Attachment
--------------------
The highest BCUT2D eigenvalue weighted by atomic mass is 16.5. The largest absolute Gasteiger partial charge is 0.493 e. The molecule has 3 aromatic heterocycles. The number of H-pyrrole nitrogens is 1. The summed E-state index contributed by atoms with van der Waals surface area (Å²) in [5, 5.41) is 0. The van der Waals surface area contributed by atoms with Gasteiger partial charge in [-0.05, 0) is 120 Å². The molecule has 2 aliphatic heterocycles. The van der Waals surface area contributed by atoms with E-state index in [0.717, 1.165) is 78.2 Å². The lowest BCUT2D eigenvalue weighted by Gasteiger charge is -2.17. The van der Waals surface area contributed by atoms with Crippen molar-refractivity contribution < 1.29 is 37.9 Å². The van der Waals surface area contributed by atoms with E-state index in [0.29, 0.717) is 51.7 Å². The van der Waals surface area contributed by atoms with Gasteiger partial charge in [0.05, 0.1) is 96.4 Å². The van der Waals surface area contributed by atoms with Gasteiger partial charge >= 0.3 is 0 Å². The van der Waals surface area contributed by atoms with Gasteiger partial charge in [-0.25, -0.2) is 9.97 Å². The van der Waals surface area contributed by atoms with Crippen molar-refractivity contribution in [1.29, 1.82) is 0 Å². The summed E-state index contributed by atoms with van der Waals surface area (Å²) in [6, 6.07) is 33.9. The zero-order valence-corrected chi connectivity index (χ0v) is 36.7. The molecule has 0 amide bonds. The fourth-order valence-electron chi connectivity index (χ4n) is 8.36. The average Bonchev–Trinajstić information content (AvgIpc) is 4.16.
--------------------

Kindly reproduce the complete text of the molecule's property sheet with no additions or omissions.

The highest BCUT2D eigenvalue weighted by atomic mass is 16.5. The largest absolute Gasteiger partial charge is 0.493 e. The molecule has 3 aromatic heterocycles. The number of H-pyrrole nitrogens is 1. The summed E-state index contributed by atoms with van der Waals surface area (Å²) in [5, 5.41) is 0. The van der Waals surface area contributed by atoms with Gasteiger partial charge in [-0.05, 0) is 120 Å². The molecule has 2 aliphatic heterocycles. The van der Waals surface area contributed by atoms with E-state index in [0.717, 1.165) is 78.2 Å². The lowest BCUT2D eigenvalue weighted by Gasteiger charge is -2.17. The van der Waals surface area contributed by atoms with Crippen molar-refractivity contribution < 1.29 is 37.9 Å². The van der Waals surface area contributed by atoms with E-state index in [0.29, 0.717) is 51.7 Å². The van der Waals surface area contributed by atoms with Gasteiger partial charge in [0.05, 0.1) is 96.4 Å². The van der Waals surface area contributed by atoms with Gasteiger partial charge >= 0.3 is 0 Å². The van der Waals surface area contributed by atoms with Gasteiger partial charge in [-0.25, -0.2) is 9.97 Å². The van der Waals surface area contributed by atoms with Crippen molar-refractivity contribution in [1.29, 1.82) is 0 Å². The summed E-state index contributed by atoms with van der Waals surface area (Å²) in [6, 6.07) is 33.9. The zero-order valence-corrected chi connectivity index (χ0v) is 36.7. The molecule has 0 amide bonds. The fourth-order valence-electron chi connectivity index (χ4n) is 8.36. The average Bonchev–Trinajstić information content (AvgIpc) is 4.16.